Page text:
Having a child with a complex medical condition can be overwhelming and exhausting, even in the best of times. Daily medications, procedures, doctor visits, hospital stays, insurance appeals and lack of sleep. All these things can and do become quite stressful.
I'm sure a lot of you can relate to the feeling of being on the edge, and cautiously awaiting what is next around the bend. Almost five years ago my daughter, Emma, was born extremely prematurely. Little did we know that the end of her nine week, four day, and 28 minute NICU stay would be just the beginning of her medical journey. Each day brought new obstacles, new specialists, new medications, and unfortunately new stressors.
To be honest, it was hard in the beginning. Very, very hard. My husband and I both struggled with how to deal with the stress in our own ways. While he seemed to try and "fix" things, like most men do, I fell into a deep depression that only therapy and a good combination of medication could bring me out of. I tell you this, so you know you are not alone. I have been there. Others have been there. It will get better, and you will learn to cope. It may never be easy, but it will become your new normal.Focus on Yourself
Through therapy I learned that I truly needed to focus more on myself to be able to help my daughter to the best of my ability. It is like being in an aircraft when the flight attendant tells you that you must put your own oxygen mask on before assisting others. If you cannot breathe, you cannot help others.
Find something that you enjoy doing, whether it is writing, reading, art, or exercise. Try and make it a point to do a little each day, or at least a few times a week. Dedicate this time to yourself, and try not to think about what is going on around you. This becomes easier with time; just like anything else it takes practice. Reach out and find a support network, whether it is your spouse, family, friends, or even an online group. This is essential. You need not be alone in this struggle. A good support network can truly help you to keep your stress levels down. Just the act of talking and sharing with others and sometimes even venting can help you feel less stressed. You need to know and feel that others around you truly care and that you are not alone in this. Focus on Your Relationship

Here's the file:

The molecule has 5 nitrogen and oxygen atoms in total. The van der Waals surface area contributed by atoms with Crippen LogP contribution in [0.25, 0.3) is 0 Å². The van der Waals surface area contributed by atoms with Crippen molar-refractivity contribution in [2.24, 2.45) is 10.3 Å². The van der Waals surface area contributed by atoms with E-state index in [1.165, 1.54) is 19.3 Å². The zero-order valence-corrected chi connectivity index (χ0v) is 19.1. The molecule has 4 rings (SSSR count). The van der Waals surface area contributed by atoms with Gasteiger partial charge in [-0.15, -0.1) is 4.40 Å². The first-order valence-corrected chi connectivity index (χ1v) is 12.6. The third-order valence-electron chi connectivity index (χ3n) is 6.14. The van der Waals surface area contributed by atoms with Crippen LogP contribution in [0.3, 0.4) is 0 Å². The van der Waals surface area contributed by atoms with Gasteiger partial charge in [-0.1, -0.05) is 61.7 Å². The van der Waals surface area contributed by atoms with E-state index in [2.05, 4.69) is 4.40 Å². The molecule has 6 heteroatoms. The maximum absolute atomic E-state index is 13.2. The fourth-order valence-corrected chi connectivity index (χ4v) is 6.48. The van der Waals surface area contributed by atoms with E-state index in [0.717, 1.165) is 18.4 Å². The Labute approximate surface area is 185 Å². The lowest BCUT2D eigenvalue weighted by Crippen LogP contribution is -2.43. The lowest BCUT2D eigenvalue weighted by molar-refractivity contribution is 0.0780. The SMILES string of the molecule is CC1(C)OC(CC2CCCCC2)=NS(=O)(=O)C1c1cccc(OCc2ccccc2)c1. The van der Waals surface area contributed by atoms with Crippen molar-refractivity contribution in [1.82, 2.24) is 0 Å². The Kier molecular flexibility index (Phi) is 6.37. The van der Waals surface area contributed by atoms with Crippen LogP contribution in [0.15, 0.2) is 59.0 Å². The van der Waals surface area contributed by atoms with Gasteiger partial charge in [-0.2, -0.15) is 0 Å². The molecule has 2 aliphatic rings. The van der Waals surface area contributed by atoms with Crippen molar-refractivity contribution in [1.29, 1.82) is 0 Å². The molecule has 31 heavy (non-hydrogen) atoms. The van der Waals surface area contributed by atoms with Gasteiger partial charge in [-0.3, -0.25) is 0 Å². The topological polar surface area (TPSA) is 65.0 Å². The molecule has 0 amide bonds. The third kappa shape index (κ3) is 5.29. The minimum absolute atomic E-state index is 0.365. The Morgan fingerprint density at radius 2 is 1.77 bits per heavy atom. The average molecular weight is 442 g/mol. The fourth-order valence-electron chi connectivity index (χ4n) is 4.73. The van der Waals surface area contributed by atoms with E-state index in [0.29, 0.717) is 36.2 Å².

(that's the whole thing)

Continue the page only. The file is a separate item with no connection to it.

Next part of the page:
For couples raising a child with special needs, it is important to not let the stress of your daily life put a wedge in your relationship. They say what doesn't break you only makes you stronger. I am a firm believer that this is even truer for couples dealing with a child who has special needs. It is important to constantly be reconnecting with your loved one.
Carve out a time of day once a week for a date night. Go to dinner, play some miniature golf, see a movie. For those of us who are feeling the effect of the mounting medical bills a little more than others, plan a date night in. Put the kids to bed, have a picnic in the bedroom, play a board game, draw a nice relaxing bath, and maybe even give each other a massage. Hug, kiss, and even make love. Physically reconnecting is very important and all too often put on the back burner. Sometimes, this can be the most difficult part. It is all too easy for our love life to fall to the wayside. If you're like me, at the end of the day you're stressed, tired, and just not in the mood. So it is important to put forth the effort, and enjoy yourself. Try not to think about what the next day brings, or what appointment you have to go to tomorrow. Live in the moment. Laugh, talk, and love on one another. Remember, this time is for you as a couple to reconnect and de-stress!
Through finding ways to help alleviate stress in yourself and your relationship you will feel better and be able to handle the day to day grind with a better attitude, less stress, and a greater sense of accomplishment. Remember, this is the hand that life has dealt you. Make the best of it!Elaina is a stay-at-home-mom to four young kids. She has been married for five years and lives in Sunny Southern California. You can visit her at www.stanfordfam.com.